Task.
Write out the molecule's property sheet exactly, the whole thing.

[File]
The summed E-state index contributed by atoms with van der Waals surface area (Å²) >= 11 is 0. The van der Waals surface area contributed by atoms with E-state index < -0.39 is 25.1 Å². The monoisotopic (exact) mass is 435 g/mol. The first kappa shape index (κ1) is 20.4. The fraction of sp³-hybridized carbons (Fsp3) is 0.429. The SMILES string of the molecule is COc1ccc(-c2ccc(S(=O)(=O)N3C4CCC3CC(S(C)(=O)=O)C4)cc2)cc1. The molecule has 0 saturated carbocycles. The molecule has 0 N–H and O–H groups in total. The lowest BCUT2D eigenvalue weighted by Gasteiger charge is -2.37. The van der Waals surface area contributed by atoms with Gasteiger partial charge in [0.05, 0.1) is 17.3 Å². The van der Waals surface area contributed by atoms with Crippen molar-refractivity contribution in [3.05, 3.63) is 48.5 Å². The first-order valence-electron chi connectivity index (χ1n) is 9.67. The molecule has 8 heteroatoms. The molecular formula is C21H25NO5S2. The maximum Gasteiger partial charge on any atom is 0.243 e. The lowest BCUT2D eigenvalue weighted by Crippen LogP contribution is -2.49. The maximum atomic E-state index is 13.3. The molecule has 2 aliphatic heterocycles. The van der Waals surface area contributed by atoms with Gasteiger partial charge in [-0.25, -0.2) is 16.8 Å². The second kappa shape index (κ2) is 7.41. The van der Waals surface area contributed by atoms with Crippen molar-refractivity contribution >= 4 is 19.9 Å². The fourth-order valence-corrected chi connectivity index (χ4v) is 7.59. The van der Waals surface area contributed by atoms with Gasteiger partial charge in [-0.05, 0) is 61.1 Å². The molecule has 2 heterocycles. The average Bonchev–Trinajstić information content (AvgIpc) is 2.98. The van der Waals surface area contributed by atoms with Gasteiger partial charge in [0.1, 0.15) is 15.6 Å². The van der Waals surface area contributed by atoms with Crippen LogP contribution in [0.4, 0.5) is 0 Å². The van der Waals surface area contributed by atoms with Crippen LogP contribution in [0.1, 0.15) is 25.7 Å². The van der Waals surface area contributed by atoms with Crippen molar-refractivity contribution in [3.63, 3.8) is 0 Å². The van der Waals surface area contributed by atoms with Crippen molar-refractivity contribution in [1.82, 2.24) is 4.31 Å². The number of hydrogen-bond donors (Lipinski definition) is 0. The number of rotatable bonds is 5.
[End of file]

The summed E-state index contributed by atoms with van der Waals surface area (Å²) >= 11 is 0. The van der Waals surface area contributed by atoms with E-state index < -0.39 is 25.1 Å². The monoisotopic (exact) mass is 435 g/mol. The first kappa shape index (κ1) is 20.4. The fraction of sp³-hybridized carbons (Fsp3) is 0.429. The SMILES string of the molecule is COc1ccc(-c2ccc(S(=O)(=O)N3C4CCC3CC(S(C)(=O)=O)C4)cc2)cc1. The molecule has 0 saturated carbocycles. The molecule has 0 N–H and O–H groups in total. The lowest BCUT2D eigenvalue weighted by Gasteiger charge is -2.37. The van der Waals surface area contributed by atoms with Gasteiger partial charge in [0.05, 0.1) is 17.3 Å². The van der Waals surface area contributed by atoms with Crippen molar-refractivity contribution in [3.05, 3.63) is 48.5 Å². The first-order valence-electron chi connectivity index (χ1n) is 9.67. The molecule has 8 heteroatoms. The molecular formula is C21H25NO5S2. The maximum Gasteiger partial charge on any atom is 0.243 e. The lowest BCUT2D eigenvalue weighted by Crippen LogP contribution is -2.49. The maximum atomic E-state index is 13.3. The molecule has 2 aliphatic heterocycles. The van der Waals surface area contributed by atoms with Gasteiger partial charge in [-0.25, -0.2) is 16.8 Å². The second kappa shape index (κ2) is 7.41. The van der Waals surface area contributed by atoms with Crippen molar-refractivity contribution >= 4 is 19.9 Å². The fourth-order valence-corrected chi connectivity index (χ4v) is 7.59. The van der Waals surface area contributed by atoms with Gasteiger partial charge in [-0.05, 0) is 61.1 Å². The molecule has 2 heterocycles. The average Bonchev–Trinajstić information content (AvgIpc) is 2.98. The van der Waals surface area contributed by atoms with Gasteiger partial charge in [0.1, 0.15) is 15.6 Å². The van der Waals surface area contributed by atoms with Crippen LogP contribution in [0.4, 0.5) is 0 Å². The van der Waals surface area contributed by atoms with Crippen LogP contribution in [0.1, 0.15) is 25.7 Å². The van der Waals surface area contributed by atoms with Crippen molar-refractivity contribution in [3.63, 3.8) is 0 Å². The van der Waals surface area contributed by atoms with Crippen molar-refractivity contribution in [1.82, 2.24) is 4.31 Å². The number of hydrogen-bond donors (Lipinski definition) is 0. The number of rotatable bonds is 5.